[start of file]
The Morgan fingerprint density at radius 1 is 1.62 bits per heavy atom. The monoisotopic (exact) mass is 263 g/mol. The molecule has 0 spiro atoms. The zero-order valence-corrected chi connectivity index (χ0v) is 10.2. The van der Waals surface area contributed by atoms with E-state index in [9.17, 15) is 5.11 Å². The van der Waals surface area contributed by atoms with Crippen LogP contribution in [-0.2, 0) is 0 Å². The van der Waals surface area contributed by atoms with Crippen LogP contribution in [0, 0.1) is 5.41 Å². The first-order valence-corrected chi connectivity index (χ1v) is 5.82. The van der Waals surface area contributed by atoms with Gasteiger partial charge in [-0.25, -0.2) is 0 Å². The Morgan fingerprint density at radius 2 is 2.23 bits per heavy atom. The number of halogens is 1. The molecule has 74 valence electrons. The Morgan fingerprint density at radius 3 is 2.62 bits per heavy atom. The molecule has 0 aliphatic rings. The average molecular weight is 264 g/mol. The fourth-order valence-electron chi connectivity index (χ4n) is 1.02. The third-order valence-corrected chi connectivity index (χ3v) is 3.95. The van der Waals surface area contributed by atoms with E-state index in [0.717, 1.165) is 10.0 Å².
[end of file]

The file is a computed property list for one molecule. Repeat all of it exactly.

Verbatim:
The Morgan fingerprint density at radius 1 is 1.62 bits per heavy atom. The monoisotopic (exact) mass is 263 g/mol. The molecule has 0 spiro atoms. The zero-order valence-corrected chi connectivity index (χ0v) is 10.2. The van der Waals surface area contributed by atoms with E-state index in [9.17, 15) is 5.11 Å². The van der Waals surface area contributed by atoms with Crippen LogP contribution in [-0.2, 0) is 0 Å². The van der Waals surface area contributed by atoms with Crippen LogP contribution in [0, 0.1) is 5.41 Å². The first-order valence-corrected chi connectivity index (χ1v) is 5.82. The van der Waals surface area contributed by atoms with Gasteiger partial charge in [-0.25, -0.2) is 0 Å². The Morgan fingerprint density at radius 2 is 2.23 bits per heavy atom. The number of halogens is 1. The molecule has 74 valence electrons. The Morgan fingerprint density at radius 3 is 2.62 bits per heavy atom. The molecule has 0 aliphatic rings. The average molecular weight is 264 g/mol. The fourth-order valence-electron chi connectivity index (χ4n) is 1.02. The third-order valence-corrected chi connectivity index (χ3v) is 3.95. The van der Waals surface area contributed by atoms with E-state index in [0.717, 1.165) is 10.0 Å².